The new Syndicate Fund Director, Sarah Anderson, says by investing in other venture capital funds Cintrifuse has developed relationships across the U.S. and shared the story of Cincinnati’s entrepreneurial momentum, resulting in those VC funds investing in local startups — to the tune of a 7:1 return on its investments back to Cincinnati so far.
In the public eye, Cintrifuse’s largest contribution might be its Union Hall space, which has become home base for Cincinnati’s startup ecosystem, both literally and figuratively.
With Wendy Lea’s arrival as Cintrifuse CEO in late 2014 and the opening of Union Hall last year, the organization has been busy helping expand the startup scene’s profile:
• Cintrifuse organized the local version of NewCo
last July, making Cincinnati one of just 12 U.S. cities hosting the one-day “inside-out” conference. More than 80 local businesses — including startups, breweries, arts organizations and Fortune 500 companies — hosted pubic sessions. NewCo Cincinnati returns on July 21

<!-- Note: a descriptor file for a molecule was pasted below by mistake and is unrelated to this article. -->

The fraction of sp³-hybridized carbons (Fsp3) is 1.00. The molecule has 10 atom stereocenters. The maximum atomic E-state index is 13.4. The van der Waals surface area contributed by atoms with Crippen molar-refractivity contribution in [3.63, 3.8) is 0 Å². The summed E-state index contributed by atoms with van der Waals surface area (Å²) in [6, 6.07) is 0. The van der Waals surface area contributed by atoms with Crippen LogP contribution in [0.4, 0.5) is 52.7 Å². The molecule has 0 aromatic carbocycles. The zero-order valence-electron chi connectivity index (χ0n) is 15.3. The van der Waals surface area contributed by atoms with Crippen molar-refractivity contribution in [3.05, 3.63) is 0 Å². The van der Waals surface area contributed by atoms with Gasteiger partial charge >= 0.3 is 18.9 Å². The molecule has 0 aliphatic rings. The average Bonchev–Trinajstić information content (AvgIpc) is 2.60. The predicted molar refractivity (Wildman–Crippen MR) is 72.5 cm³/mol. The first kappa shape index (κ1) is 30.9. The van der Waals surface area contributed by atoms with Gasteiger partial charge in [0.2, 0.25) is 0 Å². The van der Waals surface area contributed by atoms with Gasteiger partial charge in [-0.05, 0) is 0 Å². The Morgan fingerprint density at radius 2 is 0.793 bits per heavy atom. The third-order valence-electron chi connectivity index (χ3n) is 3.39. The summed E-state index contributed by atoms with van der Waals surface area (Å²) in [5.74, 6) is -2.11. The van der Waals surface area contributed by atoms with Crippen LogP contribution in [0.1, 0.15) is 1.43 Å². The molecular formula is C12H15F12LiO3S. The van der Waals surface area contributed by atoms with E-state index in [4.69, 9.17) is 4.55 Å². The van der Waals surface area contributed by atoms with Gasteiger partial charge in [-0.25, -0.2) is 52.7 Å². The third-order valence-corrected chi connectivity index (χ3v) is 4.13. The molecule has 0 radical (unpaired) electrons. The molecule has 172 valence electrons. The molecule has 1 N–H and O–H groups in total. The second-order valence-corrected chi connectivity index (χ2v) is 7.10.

• Cintrifuse hosted the Art x Tech Challenge hackathon
in April in partnership with ArtsWave and Fifth Third Bank, bringing together local tech developers, marketers and designers to devise solutions to improve how arts organizations connect with their audiences. Soapbox called it “the start of a beautiful tech/arts relationship” for Cincinnati.
Wendy Lea announces that Cincinnati will host the 2016 FounderCon event in October
• Cintrifuse’s relationship with Colorado-based Techstars Ventures helped Cincinnati become host city for FounderCon
, an annual conference for Techstars alumni and mentors to connect with each other and the rest of the entrepreneurial world that’s expected to attract 1,000 innovation leaders to town Oct. 18-20. Lea called the hosting opportunity “a dream come true” for the local startup ecosystem.
• Cintrifuse recently welcomed Flywheel Cincinnati